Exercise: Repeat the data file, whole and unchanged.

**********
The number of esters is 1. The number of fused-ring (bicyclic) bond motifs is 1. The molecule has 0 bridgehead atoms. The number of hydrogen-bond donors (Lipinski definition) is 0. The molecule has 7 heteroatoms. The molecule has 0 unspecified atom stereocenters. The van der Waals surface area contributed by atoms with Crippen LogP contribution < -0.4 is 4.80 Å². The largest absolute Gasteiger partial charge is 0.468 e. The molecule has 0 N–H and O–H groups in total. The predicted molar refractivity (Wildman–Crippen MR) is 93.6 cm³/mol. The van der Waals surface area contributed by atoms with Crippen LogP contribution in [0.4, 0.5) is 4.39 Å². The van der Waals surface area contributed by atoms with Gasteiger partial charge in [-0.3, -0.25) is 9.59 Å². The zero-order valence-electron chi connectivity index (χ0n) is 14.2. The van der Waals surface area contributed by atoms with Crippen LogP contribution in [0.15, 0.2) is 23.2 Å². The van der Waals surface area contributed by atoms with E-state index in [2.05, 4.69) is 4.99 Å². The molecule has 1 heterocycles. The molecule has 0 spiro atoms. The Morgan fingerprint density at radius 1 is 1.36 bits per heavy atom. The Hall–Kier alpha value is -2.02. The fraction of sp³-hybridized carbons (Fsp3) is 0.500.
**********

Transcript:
The number of esters is 1. The number of fused-ring (bicyclic) bond motifs is 1. The molecule has 0 bridgehead atoms. The number of hydrogen-bond donors (Lipinski definition) is 0. The molecule has 7 heteroatoms. The molecule has 0 unspecified atom stereocenters. The van der Waals surface area contributed by atoms with Crippen LogP contribution < -0.4 is 4.80 Å². The largest absolute Gasteiger partial charge is 0.468 e. The molecule has 0 N–H and O–H groups in total. The predicted molar refractivity (Wildman–Crippen MR) is 93.6 cm³/mol. The van der Waals surface area contributed by atoms with Crippen LogP contribution in [0.4, 0.5) is 4.39 Å². The van der Waals surface area contributed by atoms with Gasteiger partial charge in [-0.3, -0.25) is 9.59 Å². The zero-order valence-electron chi connectivity index (χ0n) is 14.2. The van der Waals surface area contributed by atoms with Crippen LogP contribution in [0.15, 0.2) is 23.2 Å². The van der Waals surface area contributed by atoms with E-state index in [2.05, 4.69) is 4.99 Å². The molecule has 1 heterocycles. The molecule has 0 spiro atoms. The Morgan fingerprint density at radius 1 is 1.36 bits per heavy atom. The Hall–Kier alpha value is -2.02. The fraction of sp³-hybridized carbons (Fsp3) is 0.500.